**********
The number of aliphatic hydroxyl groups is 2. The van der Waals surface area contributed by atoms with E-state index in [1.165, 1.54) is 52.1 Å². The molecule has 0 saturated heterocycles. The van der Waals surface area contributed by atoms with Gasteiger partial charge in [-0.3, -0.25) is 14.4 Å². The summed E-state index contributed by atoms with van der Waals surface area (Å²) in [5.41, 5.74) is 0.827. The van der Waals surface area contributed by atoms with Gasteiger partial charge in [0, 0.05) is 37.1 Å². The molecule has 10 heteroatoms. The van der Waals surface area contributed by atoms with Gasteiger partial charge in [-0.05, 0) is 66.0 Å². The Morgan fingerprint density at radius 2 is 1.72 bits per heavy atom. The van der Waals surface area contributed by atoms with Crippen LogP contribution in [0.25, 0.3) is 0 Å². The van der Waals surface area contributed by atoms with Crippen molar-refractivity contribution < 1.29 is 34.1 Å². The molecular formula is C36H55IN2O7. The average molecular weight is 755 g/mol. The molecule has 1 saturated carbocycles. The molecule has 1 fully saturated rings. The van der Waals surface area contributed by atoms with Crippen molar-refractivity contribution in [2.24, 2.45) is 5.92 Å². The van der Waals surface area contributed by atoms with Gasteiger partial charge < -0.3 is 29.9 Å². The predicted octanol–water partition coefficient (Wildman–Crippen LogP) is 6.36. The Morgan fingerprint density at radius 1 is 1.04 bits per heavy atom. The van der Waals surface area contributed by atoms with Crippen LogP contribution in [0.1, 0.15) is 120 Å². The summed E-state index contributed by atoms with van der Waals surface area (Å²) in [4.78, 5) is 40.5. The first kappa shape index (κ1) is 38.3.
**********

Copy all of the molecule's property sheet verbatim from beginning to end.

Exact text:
The number of aliphatic hydroxyl groups is 2. The van der Waals surface area contributed by atoms with E-state index in [1.165, 1.54) is 52.1 Å². The molecule has 0 saturated heterocycles. The van der Waals surface area contributed by atoms with Gasteiger partial charge in [-0.3, -0.25) is 14.4 Å². The summed E-state index contributed by atoms with van der Waals surface area (Å²) in [5.41, 5.74) is 0.827. The van der Waals surface area contributed by atoms with Gasteiger partial charge in [0, 0.05) is 37.1 Å². The molecule has 10 heteroatoms. The van der Waals surface area contributed by atoms with Gasteiger partial charge in [-0.05, 0) is 66.0 Å². The Morgan fingerprint density at radius 2 is 1.72 bits per heavy atom. The van der Waals surface area contributed by atoms with Crippen LogP contribution in [0.25, 0.3) is 0 Å². The van der Waals surface area contributed by atoms with Crippen molar-refractivity contribution < 1.29 is 34.1 Å². The molecular formula is C36H55IN2O7. The average molecular weight is 755 g/mol. The molecule has 1 saturated carbocycles. The molecule has 1 fully saturated rings. The van der Waals surface area contributed by atoms with Crippen molar-refractivity contribution in [2.24, 2.45) is 5.92 Å². The van der Waals surface area contributed by atoms with Gasteiger partial charge < -0.3 is 29.9 Å². The predicted octanol–water partition coefficient (Wildman–Crippen LogP) is 6.36. The Morgan fingerprint density at radius 1 is 1.04 bits per heavy atom. The van der Waals surface area contributed by atoms with Crippen LogP contribution in [0.1, 0.15) is 120 Å². The summed E-state index contributed by atoms with van der Waals surface area (Å²) in [4.78, 5) is 40.5. The first kappa shape index (κ1) is 38.3.